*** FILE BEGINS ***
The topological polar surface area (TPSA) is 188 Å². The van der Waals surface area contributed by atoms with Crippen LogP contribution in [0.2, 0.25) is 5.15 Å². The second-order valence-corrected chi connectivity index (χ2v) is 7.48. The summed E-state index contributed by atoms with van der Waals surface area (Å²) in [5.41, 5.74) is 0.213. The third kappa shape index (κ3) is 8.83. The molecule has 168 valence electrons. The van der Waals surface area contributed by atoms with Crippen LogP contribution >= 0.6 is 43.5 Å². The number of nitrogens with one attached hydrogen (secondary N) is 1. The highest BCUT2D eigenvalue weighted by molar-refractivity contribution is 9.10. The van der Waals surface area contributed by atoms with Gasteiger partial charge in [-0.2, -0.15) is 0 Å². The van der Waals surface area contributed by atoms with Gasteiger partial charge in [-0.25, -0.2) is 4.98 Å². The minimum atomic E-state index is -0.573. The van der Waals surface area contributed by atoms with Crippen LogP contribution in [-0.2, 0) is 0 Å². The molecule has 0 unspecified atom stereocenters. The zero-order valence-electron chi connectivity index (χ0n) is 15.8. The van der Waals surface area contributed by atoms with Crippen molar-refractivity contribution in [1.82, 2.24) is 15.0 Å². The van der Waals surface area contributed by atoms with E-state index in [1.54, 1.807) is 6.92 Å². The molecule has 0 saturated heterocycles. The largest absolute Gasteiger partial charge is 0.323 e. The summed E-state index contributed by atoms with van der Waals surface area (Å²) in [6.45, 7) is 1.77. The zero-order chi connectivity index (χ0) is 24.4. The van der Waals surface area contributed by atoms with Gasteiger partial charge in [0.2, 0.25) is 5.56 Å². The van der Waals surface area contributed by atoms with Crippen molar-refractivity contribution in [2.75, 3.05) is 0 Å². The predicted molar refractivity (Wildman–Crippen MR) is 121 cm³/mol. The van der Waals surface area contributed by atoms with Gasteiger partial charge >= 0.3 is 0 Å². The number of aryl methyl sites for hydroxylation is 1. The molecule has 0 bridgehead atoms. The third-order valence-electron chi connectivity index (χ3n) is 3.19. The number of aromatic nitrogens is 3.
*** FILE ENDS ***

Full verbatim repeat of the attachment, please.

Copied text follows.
The topological polar surface area (TPSA) is 188 Å². The van der Waals surface area contributed by atoms with Crippen LogP contribution in [0.2, 0.25) is 5.15 Å². The second-order valence-corrected chi connectivity index (χ2v) is 7.48. The summed E-state index contributed by atoms with van der Waals surface area (Å²) in [5.41, 5.74) is 0.213. The third kappa shape index (κ3) is 8.83. The molecule has 168 valence electrons. The van der Waals surface area contributed by atoms with Crippen LogP contribution >= 0.6 is 43.5 Å². The number of nitrogens with one attached hydrogen (secondary N) is 1. The highest BCUT2D eigenvalue weighted by molar-refractivity contribution is 9.10. The van der Waals surface area contributed by atoms with Gasteiger partial charge in [-0.2, -0.15) is 0 Å². The van der Waals surface area contributed by atoms with Gasteiger partial charge in [-0.25, -0.2) is 4.98 Å². The minimum atomic E-state index is -0.573. The van der Waals surface area contributed by atoms with Crippen LogP contribution in [-0.2, 0) is 0 Å². The molecule has 0 unspecified atom stereocenters. The zero-order valence-electron chi connectivity index (χ0n) is 15.8. The van der Waals surface area contributed by atoms with Crippen molar-refractivity contribution in [1.82, 2.24) is 15.0 Å². The van der Waals surface area contributed by atoms with E-state index in [1.54, 1.807) is 6.92 Å². The molecule has 0 saturated heterocycles. The largest absolute Gasteiger partial charge is 0.323 e. The summed E-state index contributed by atoms with van der Waals surface area (Å²) in [6.45, 7) is 1.77. The zero-order chi connectivity index (χ0) is 24.4. The van der Waals surface area contributed by atoms with Gasteiger partial charge in [0.2, 0.25) is 5.56 Å². The van der Waals surface area contributed by atoms with Crippen molar-refractivity contribution in [2.75, 3.05) is 0 Å². The predicted molar refractivity (Wildman–Crippen MR) is 121 cm³/mol. The van der Waals surface area contributed by atoms with Gasteiger partial charge >= 0.3 is 0 Å². The number of aryl methyl sites for hydroxylation is 1. The molecule has 0 bridgehead atoms. The third-order valence-electron chi connectivity index (χ3n) is 3.19. The number of aromatic nitrogens is 3.